What do I really want to be when I grow up? I am tempted to say the same thing that I said when I was seven: “a writer,” but that’s not completely true. What I most want to be is a storyteller. One who can work in various mediums to affect peoples minds, heard and souls. I want to make other people feel what Neil Gaiman, Joss Whedon, Joanna Russ, John Crowley, Samuel Delany, Sherri S. Tepper, Stephen Moffat, and Ron Moore have made me feel. I love directing theatre, and plan on continue to tell stories through that specific art, but directing is easy for me (the challenges of each moment may be difficult, but the process is one that feel entirely comfortable and confident in). Making music is something that I want to become better at, both as a composer and as a songwriter and I will be making a more concerted effort in that arena. I also plan on furthering my experiments in sound design as an expressive and storytelling art
But the most challenging medium for me is writing. And, if I’m honest with myself, writing is also what I most want to leave behind as my legacy. Through plays, short stories, novels, comics and screenplays, I want to tell stories that will astonish and delight, that will make people think and cry and see themselves and see something so alien as to see the world anew. I want to invent worlds where other people want to come and live. I want to create realities that have never been seen and re-write those that have become so trite as to be invisible. I have never stopped writing completely, and have almost always carried a story or two in my head that needs telling, but because writing is hard, it’s very very easy for me to find ways to not do it. School provided me with a convenient excuse because I was writing, just not stories (to be honest though, I do see my academic work as stories, just in a very different sense of the word – but that’s another discussion for another time), and I was expected to focus all my energies on my studies.
Now I no longer have that excuse. Neither will I have a myriad of other excuses for not writing . . . actually, to be more specific, I will not have any excuse not to make writing the primary focus of my life. It won’t be the only thing in my life with any meaning, but the other parts of my life need to be arranged in support of my life as a storyteller and as a writer. Trust me, I know that simply moving yourself from one place to another does not ensure personal change and a sudden ability for self-discipline. So I do not see this move as a solution, or as the answer to my struggles to become the writer I want to become, the writer I’ve always envisioned myself but never actually made happen. However, I do believe that for me to get my shit together as an artist, I need to find an environment that can allow me to feel more open to the world, less defensive, less cut-off from my own needs and desires; a place of silence and stillness that will allow the stories (and myself) a freedom of being that I just don’t seem to find in an urban setting, or, to be completely honest, while living–and by living I mean “significant other” kind of living–with someone.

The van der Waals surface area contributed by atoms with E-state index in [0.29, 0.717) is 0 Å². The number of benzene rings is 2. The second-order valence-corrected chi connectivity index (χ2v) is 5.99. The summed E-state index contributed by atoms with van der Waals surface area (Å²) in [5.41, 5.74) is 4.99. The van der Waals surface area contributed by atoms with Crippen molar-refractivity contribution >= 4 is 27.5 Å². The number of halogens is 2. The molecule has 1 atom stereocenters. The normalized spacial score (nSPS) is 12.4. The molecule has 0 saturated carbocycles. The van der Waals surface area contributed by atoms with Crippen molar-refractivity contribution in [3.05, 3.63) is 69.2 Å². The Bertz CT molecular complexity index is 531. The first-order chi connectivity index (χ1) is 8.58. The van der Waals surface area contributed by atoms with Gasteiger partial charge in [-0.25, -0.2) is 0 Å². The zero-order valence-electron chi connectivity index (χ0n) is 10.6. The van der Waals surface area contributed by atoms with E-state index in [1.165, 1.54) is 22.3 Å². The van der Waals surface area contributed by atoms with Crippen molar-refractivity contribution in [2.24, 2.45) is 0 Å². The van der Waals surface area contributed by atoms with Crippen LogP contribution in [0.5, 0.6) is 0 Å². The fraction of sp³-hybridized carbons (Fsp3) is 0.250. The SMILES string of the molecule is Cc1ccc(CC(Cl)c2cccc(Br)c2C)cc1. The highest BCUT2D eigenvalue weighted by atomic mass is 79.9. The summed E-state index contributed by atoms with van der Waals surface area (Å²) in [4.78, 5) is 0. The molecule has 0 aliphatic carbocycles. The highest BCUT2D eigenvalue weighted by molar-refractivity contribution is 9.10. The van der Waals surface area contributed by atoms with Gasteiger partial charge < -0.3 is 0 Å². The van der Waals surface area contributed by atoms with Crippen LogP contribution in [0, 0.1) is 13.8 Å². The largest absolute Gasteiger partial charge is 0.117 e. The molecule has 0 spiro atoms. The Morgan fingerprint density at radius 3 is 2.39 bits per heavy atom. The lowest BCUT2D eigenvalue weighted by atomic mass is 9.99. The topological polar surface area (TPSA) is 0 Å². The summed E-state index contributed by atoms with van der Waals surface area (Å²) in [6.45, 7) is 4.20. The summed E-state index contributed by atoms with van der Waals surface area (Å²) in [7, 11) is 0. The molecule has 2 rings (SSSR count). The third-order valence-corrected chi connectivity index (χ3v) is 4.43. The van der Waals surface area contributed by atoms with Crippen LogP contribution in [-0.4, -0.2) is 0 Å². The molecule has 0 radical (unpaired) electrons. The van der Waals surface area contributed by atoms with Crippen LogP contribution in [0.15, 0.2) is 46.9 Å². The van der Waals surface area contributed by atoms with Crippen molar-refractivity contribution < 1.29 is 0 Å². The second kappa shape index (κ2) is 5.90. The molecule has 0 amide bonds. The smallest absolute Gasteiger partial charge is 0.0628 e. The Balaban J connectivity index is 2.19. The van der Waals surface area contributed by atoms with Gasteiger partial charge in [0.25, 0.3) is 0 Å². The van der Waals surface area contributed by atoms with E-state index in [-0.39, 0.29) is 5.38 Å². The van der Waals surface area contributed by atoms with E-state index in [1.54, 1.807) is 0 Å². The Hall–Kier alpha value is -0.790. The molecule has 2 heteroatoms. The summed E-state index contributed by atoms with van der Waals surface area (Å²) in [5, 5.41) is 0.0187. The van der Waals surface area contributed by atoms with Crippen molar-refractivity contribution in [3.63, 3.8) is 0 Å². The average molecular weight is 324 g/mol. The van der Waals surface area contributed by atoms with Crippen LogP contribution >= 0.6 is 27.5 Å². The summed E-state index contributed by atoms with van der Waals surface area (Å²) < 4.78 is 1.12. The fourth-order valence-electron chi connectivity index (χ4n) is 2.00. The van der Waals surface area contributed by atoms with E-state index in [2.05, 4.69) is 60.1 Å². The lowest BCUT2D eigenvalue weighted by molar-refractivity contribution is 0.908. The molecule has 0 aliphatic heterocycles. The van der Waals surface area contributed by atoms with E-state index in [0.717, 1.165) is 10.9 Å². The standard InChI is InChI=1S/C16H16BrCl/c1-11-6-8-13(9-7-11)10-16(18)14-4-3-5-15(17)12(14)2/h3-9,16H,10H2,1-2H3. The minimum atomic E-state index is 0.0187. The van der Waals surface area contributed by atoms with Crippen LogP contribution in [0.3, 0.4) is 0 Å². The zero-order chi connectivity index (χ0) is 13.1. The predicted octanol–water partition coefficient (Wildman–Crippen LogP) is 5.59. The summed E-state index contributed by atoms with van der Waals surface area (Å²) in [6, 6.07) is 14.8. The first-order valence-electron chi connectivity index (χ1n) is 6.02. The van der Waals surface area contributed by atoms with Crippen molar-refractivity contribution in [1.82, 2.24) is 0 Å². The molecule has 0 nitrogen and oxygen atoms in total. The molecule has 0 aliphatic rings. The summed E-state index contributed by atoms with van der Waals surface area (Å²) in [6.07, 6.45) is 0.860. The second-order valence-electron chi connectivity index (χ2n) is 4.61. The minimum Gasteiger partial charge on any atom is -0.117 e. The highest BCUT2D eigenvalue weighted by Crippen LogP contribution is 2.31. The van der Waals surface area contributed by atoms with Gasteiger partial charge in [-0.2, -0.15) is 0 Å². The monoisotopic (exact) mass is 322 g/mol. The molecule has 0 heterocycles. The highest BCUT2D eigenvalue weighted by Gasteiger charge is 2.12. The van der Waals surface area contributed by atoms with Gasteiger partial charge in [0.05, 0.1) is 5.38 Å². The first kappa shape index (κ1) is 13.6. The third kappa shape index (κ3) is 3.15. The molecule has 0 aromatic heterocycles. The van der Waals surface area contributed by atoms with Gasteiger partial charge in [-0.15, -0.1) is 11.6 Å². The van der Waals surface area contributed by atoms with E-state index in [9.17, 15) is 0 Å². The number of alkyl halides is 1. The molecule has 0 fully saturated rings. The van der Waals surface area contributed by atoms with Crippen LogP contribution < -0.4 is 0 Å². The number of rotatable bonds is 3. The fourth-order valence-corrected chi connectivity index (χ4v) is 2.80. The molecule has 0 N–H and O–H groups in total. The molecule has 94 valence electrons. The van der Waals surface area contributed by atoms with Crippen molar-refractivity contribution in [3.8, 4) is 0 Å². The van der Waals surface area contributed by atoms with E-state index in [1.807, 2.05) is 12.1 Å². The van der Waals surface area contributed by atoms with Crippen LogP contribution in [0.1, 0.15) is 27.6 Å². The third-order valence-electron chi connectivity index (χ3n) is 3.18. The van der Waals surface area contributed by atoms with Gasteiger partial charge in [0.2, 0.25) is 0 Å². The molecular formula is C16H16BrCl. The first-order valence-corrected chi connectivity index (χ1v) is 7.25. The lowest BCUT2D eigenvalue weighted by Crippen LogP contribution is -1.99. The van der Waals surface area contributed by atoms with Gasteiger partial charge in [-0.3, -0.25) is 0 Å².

Scared? Hell yeah. I will have no obligation to anyone but myself and I’ve not been terribly good on that front as it is far easier for me to get work accomplished when it is for someone else. That situation could be directing, where if I don’t come through I let down my cast and crew, or it could be school, where teachers demanded both content and excellence to be delivered to them on deadline. The last time I was not in school, the last time I went west, I fucked around and did very little of worth because I was lazy and undisciplined and unfocused. Graduate school has definitely given me some good habits and abilities that I didn’t have back then, but the fact is I don’t know if I can do this. I have spent a great deal of my life doing things that I know I can do, often times with great success. So, do I have the life skills, the self-discipline, the fortitude, the courage, the skills, or the focus to be who I want to become?
I don’t know.
But I guess I will find out. One way or another.